Jan 15, 2014 - 2:15pm

Volcker Rule Makes Main Street Want to Cry

Executive Vice President, U.S. Chamber Center for Capital Markets Competitiveness
Senior Advisor to the Senior Executive Vice President

In going after proprietary trading by Wall Street firms, federal regulators have managed to harm community banks, which are a main source of funding for Main Street businesses and that don’t make proprietary bets. NPR recently aired a story titled How A Community Bank Tripped On Footnote 1,861 of the Volcker Rule. NPR spoke to Robert Fisher, president of Tioga State Bank in Spencer, a village in upstate New York with a population of about 800 people. Here’s a clip from the audio portion of the story:

Banks like Fisher’s have money left over that they haven’t lent out to the area, for businesses or to homes or to whatever, and they use that money to buy a popular investment. It’s called a trust preferred security. The footnote makes this investment against the rules. So Fisher is possibly going to have to sell these off and possibly take a hit.

[Fisher]: “It’s 25% of my annual income, so it’s a big deal.”

Nathan Stovell, who covers the banking industy for SNL Financial, says regulators don’t want banks investing in something that can even just smell a little risky. 

It gets worse for banks like Tioga.

Wrapped up in the same issue are collateralized loan obligations (CLOs), which provide $300 billion in annual financing to businesses. The Volcker Rule imperils the $70 billion in CLO financing that banks provide, while risk retention rules could kill the rest. In short, $300 billion in business financing may go down the drain and community banks may be hobbled in their historic role of helping businesses.

Main Street is the innocent bystander in the Volcker Rule debate, and it has taken a first bullet. It can expect to take successive waves of incoming fire as the Volcker Rule slowly becomes operational over the next 18 months. God forbid that some businesses, desperate for capital, are forced to visit the local loan shark and suffer the fate of Robert DeNiro’s Johnny Boy character in the movie Mean Streets.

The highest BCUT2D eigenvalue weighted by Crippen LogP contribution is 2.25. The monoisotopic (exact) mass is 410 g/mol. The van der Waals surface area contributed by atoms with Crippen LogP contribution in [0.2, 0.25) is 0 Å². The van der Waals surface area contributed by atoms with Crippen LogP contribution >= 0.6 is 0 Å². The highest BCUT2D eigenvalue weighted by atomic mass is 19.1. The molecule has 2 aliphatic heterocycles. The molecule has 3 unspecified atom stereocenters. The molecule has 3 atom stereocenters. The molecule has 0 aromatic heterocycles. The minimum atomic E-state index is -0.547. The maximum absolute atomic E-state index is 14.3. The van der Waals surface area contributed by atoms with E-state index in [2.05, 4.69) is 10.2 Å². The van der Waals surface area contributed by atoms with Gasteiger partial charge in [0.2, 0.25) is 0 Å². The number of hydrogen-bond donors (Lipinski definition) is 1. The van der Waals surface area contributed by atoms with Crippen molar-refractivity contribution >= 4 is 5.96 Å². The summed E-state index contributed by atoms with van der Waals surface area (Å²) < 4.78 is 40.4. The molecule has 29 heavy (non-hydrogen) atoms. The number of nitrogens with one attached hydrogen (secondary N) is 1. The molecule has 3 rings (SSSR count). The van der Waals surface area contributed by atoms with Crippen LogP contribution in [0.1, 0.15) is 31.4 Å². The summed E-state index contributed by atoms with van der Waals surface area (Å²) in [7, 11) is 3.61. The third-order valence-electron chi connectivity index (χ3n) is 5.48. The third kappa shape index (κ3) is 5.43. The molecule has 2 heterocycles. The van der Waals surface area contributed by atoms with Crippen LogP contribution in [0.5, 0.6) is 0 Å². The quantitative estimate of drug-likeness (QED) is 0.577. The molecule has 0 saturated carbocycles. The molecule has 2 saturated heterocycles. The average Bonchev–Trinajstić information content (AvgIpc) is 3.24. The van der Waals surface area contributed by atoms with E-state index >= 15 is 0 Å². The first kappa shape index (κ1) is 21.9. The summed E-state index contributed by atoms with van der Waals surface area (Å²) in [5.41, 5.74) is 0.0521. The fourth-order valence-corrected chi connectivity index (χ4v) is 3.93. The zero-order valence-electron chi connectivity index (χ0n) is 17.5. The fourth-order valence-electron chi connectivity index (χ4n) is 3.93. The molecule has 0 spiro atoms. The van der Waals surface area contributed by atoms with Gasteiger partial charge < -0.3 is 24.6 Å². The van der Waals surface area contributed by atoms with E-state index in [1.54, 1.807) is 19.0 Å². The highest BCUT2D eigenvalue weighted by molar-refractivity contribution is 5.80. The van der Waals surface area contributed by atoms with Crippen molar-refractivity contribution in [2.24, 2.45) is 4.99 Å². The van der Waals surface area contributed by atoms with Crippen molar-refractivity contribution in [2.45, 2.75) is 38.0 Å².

Though regulators are taking action to correct the community bank problem after heavy Congressional pressure, one-off solutions aren’t conducive to an efficient financing system needed to grow businesses and the economy. A re-proposal to discover Volcker Rule problems and fix them in one fell swoop is the way to go.

The Chamber has called for such a re-proposal, and a Chamber representative is testifying today before the House Financial Services Committee to fix the community bank and CLO problems and has sent letters supporting corrective legislation as well.

Abraham Lincoln once said that he felt “like the boy that stumped his toe: ‘it hurt too bad to laugh, and he was too big to cry.’” It appears that Main Street is going to stump its toe a lot over the next several months, and maybe some crying is needed to fix the situation.

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About the Author

About the Author

Tom Quaadman headshot
Executive Vice President, U.S. Chamber Center for Capital Markets Competitiveness
Senior Advisor to the Senior Executive Vice President

Tom Quaadman develops and executes strategic policies to implement a global corporate financial reporting system, address ongoing attempts of minority shareholder abuse of the proxy system, communicate the benefits of efficient American capital markets, and promote an innovation economy and the long-term interests of all investors.